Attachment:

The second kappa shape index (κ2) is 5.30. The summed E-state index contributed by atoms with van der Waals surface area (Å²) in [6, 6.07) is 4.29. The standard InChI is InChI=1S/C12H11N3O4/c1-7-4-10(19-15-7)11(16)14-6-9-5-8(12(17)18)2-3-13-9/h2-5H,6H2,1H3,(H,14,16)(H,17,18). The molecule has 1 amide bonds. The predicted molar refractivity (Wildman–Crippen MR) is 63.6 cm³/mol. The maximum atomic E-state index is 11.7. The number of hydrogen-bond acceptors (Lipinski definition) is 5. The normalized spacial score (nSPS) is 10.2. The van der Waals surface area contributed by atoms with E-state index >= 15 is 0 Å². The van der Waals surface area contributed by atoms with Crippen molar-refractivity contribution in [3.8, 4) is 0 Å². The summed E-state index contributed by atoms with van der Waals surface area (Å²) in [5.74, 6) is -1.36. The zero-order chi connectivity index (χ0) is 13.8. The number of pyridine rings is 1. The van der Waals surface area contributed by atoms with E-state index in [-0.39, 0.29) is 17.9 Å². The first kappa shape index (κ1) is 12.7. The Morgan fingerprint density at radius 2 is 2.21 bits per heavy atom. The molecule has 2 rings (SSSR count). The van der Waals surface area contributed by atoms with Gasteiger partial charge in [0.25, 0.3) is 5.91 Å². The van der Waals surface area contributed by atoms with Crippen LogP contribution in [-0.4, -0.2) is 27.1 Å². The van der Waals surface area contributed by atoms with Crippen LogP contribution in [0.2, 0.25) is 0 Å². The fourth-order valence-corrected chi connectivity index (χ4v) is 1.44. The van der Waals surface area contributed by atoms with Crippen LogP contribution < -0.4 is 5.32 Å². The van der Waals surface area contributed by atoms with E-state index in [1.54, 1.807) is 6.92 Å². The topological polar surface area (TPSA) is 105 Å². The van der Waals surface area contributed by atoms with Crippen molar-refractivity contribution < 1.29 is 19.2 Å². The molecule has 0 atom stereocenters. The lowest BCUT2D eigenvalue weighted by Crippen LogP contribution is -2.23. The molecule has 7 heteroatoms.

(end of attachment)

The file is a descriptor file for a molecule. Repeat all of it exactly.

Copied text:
The second kappa shape index (κ2) is 5.30. The summed E-state index contributed by atoms with van der Waals surface area (Å²) in [6, 6.07) is 4.29. The standard InChI is InChI=1S/C12H11N3O4/c1-7-4-10(19-15-7)11(16)14-6-9-5-8(12(17)18)2-3-13-9/h2-5H,6H2,1H3,(H,14,16)(H,17,18). The molecule has 1 amide bonds. The predicted molar refractivity (Wildman–Crippen MR) is 63.6 cm³/mol. The maximum atomic E-state index is 11.7. The number of hydrogen-bond acceptors (Lipinski definition) is 5. The normalized spacial score (nSPS) is 10.2. The van der Waals surface area contributed by atoms with E-state index >= 15 is 0 Å². The van der Waals surface area contributed by atoms with Crippen molar-refractivity contribution in [3.8, 4) is 0 Å². The summed E-state index contributed by atoms with van der Waals surface area (Å²) in [5.74, 6) is -1.36. The zero-order chi connectivity index (χ0) is 13.8. The number of pyridine rings is 1. The van der Waals surface area contributed by atoms with E-state index in [-0.39, 0.29) is 17.9 Å². The first kappa shape index (κ1) is 12.7. The Morgan fingerprint density at radius 2 is 2.21 bits per heavy atom. The molecule has 2 rings (SSSR count). The van der Waals surface area contributed by atoms with Gasteiger partial charge in [0.25, 0.3) is 5.91 Å². The van der Waals surface area contributed by atoms with Crippen LogP contribution in [-0.4, -0.2) is 27.1 Å². The van der Waals surface area contributed by atoms with Crippen LogP contribution in [0.2, 0.25) is 0 Å². The fourth-order valence-corrected chi connectivity index (χ4v) is 1.44. The van der Waals surface area contributed by atoms with Crippen LogP contribution < -0.4 is 5.32 Å². The van der Waals surface area contributed by atoms with E-state index in [1.54, 1.807) is 6.92 Å². The topological polar surface area (TPSA) is 105 Å². The van der Waals surface area contributed by atoms with Crippen molar-refractivity contribution < 1.29 is 19.2 Å². The molecule has 0 atom stereocenters. The lowest BCUT2D eigenvalue weighted by Crippen LogP contribution is -2.23. The molecule has 7 heteroatoms.